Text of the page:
Tadahisa Yamada / Marubeni Corporation Karachi Liaison Office, Islamabad Liaison Office
I think it is safe to say that most of us have heard about Islamabad, the capital of Pakistan, through newspapers and news reports. While its latitude is the same as Fukuoka, Islamabad has a severe climate due to its location in the continental interior. Climatic extremes range from summer temperatures of over 50 degrees Celsius to sweltering monsoons in the rainy season and winter temperatures below freezing.
Further, as a systematically constructed capital with streets neatly organized into a grid, rows of government administration offices and luxury homes where foreigners live, all surrounded by mountains and greenery, Islamabad is unlike any other city in Pakistan.
But the city itself is also very small, and after a short drive, you find donkeys, cows, and goats roaming around, and vibrant markets with men wearing traditional shalwar kameez (the national dress known as “shalkameez”, for short) and realize that you are indeed in Pakistan.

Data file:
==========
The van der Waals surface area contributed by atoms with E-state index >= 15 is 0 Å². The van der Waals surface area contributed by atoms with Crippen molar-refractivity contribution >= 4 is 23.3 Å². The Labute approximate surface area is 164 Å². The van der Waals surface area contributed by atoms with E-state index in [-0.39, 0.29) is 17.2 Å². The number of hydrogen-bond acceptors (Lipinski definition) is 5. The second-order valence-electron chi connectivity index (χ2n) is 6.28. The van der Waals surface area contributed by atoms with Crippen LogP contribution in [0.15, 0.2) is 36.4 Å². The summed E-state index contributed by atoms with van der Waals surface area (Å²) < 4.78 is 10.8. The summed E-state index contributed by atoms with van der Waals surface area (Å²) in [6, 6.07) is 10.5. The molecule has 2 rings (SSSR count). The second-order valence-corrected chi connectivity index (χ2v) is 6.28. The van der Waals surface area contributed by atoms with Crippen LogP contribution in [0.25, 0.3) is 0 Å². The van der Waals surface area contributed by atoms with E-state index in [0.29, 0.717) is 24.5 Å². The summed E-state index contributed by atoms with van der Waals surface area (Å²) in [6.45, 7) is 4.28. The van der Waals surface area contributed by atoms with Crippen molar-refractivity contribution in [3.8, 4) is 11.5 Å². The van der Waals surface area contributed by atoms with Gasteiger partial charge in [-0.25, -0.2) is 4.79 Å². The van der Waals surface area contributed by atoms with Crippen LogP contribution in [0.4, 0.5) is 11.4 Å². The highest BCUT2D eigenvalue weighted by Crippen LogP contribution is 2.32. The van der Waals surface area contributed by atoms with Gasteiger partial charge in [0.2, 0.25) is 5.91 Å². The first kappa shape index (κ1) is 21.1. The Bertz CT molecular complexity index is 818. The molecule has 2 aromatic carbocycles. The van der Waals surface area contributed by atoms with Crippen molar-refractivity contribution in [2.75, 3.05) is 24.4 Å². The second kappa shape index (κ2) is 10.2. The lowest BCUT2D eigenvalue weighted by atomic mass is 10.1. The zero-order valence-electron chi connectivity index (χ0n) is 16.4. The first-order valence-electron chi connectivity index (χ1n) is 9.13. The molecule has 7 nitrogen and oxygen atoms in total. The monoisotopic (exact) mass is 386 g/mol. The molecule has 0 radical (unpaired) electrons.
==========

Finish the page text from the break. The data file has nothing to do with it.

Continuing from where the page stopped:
Pakistan is of course an Islamic country so alcohol and pork are forbidden. Foreigners and non-Muslims, however, can buy alcohol after obtaining a Liquor Permit (there are no bars or liquor stores in the city, but alcohol is discreetly sold in places such as hotels).
Also, although Pakistan is a temperance country, there is a Pakistani domestic beer called Murree Beer (Murree is the name of a summer resort town in northeastern Pakistan). Originally established by an Englishman in 1860 in order to provide beer to British Raj troops stationed in Pakistan, the Murree brewery is said to be the first modern brewery in Asia during that period.
I imagine that even though there are restaurants and bars that feature beers from around the world in Japan, they are not likely to carry Murree Beer. The taste is distinctive and it has its pros and cons, but on a hot summer day it is particularly delicious.
Finally, I’d like to recommend a renowned sightseeing spot. Due to preceding images of terrorism and violence associated with Pakistan, the number of foreign travelers is very small.
Nevertheless, Pakistan is an area where the Indus Valley Civilization flourished and which today boasts six World Heritage sites as well as five of the fourteen mountains in the world that have peak elevations over 8000 meters.
Among the wonderful areas to visit is a small town called Hunza in northern Pakistan. Said to be the model for Hayao Miyazaki’s masterpiece Kaze no tani no Naushika (Warriors of the Wind), the scenery in Hunza is so beautiful that it is well worth the two days that it takes to reach this unexplored region by car from Islamabad.